Unlike, say, in branching stories, more dynamic simulations, from interactive spreadsheets to practiceware, need live coaches. Coaches are critical members of any simulation community, and of any sim deployment, and both technology and process must be built to support them.

Coaches can be co-located or remote, synchronous or asynchronous.

At least three factors drive the need for coaches

  • The divergence of the learning (increase need for coaching)
  • The importance that the learning actually occurs (increase need)
  • How well designed the sim is (decrease need)

SimuLearn has two master-level coaches, Graham Courtney and Tom Parkinson (Tom seen here with an US Army group). Their mantra is: "Our role is 99% to motivate. Let the simulation do the teaching." This is really hard for so many people with training backgrounds, who are, by necessity, control freaks.

Coaches can give specific assignments, break students into teams, ask students to redo, or skip ahead. They can run facilitated group sessions. They can sometimes explain parts of the simulation. They can make issues more specific (many of our coaches review 360 data before students begin taking the simulations). They can do live After Action Reviews or review uploaded or submitted AAR data hours or days later. And they can still grade.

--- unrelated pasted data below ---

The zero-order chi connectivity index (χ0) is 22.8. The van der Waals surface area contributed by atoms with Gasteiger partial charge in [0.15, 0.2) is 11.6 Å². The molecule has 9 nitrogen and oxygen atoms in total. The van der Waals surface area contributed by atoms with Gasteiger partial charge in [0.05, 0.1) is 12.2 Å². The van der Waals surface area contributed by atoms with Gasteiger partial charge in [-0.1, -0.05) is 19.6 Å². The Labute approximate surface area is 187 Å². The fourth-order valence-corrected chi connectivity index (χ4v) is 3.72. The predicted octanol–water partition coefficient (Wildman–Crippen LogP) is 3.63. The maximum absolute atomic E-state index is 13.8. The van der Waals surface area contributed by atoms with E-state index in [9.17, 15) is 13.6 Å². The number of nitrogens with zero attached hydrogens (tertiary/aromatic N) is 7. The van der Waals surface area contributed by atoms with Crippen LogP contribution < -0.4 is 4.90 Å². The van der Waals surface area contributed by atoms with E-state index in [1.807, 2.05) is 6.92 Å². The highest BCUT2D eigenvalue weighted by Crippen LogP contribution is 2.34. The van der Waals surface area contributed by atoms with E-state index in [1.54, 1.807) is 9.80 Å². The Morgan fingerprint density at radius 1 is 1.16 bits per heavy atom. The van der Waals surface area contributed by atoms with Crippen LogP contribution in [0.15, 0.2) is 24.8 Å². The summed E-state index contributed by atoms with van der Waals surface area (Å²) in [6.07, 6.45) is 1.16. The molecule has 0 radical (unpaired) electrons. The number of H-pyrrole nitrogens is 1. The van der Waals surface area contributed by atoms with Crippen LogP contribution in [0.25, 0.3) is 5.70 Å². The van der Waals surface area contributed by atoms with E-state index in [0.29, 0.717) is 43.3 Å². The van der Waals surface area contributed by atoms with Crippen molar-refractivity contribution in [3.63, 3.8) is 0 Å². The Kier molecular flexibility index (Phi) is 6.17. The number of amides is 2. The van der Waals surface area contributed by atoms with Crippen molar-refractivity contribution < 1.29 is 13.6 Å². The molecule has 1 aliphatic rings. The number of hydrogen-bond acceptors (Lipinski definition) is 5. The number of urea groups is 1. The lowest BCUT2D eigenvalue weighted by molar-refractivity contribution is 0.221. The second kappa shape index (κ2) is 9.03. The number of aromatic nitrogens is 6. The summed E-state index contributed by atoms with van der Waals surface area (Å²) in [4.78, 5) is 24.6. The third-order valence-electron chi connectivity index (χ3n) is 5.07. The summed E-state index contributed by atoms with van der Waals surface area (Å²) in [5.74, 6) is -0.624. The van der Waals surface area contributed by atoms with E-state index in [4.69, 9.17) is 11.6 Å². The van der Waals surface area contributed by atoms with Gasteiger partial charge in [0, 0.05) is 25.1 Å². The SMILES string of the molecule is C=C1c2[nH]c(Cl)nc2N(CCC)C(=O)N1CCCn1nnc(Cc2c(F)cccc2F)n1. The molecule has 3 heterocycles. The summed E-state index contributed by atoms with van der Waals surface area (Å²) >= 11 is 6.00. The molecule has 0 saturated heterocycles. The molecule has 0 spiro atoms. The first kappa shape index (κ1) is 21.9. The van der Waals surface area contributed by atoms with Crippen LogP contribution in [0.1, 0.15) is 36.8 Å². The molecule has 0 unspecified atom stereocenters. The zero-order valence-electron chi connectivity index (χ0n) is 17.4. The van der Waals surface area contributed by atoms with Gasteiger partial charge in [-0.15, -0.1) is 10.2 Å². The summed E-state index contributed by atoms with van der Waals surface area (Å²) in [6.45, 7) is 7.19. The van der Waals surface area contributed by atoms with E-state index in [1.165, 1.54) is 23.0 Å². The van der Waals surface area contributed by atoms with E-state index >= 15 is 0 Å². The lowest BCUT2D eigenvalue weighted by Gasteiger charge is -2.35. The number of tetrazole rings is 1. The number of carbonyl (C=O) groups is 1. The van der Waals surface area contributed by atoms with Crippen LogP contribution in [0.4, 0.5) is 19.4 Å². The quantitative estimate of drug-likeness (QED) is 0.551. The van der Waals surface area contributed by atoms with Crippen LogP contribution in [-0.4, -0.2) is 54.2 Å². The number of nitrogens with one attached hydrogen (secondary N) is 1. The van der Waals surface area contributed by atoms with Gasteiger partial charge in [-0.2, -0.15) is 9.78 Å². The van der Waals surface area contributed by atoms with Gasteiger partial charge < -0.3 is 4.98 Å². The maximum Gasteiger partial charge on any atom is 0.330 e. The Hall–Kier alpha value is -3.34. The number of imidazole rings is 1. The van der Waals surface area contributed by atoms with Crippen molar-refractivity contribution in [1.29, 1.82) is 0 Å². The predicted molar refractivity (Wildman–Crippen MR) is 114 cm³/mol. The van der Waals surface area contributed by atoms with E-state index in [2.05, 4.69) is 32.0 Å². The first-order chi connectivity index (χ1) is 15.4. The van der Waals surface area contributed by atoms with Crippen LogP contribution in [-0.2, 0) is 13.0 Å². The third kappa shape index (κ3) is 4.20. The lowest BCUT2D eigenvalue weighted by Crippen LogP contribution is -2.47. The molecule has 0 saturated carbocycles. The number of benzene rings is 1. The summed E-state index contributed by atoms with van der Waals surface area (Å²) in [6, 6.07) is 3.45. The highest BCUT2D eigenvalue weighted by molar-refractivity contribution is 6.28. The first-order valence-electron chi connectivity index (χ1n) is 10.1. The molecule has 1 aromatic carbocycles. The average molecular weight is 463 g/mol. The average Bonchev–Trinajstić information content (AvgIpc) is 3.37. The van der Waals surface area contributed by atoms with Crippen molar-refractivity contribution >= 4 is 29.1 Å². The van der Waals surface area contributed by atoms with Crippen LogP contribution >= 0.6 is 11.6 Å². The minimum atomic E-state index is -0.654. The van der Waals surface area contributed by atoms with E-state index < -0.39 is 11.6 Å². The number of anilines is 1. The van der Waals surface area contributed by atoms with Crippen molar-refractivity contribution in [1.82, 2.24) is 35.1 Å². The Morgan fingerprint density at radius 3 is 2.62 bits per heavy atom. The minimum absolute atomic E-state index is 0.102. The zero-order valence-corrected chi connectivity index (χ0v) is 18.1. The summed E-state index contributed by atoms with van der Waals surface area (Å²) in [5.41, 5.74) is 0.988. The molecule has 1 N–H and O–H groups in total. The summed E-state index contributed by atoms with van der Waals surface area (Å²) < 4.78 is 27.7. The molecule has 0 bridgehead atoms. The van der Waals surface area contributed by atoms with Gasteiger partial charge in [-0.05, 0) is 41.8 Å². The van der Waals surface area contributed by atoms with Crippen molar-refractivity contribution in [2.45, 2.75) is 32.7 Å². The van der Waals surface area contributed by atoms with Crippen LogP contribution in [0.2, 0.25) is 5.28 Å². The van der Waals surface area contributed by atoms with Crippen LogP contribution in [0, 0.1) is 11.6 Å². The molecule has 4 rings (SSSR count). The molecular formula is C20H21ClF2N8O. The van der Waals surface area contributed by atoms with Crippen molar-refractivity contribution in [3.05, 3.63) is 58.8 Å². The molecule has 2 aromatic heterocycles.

Preparing coaches requires a facilitator's guide and even a train the trainer program, all typically part of the simulation deliverable.

This role, from being a traditional instructor to be a coach, has often been talked about. But simulations provide a transition strategy for instructors to leverage many of their traditional skills to increase their own value considerably to end-learners.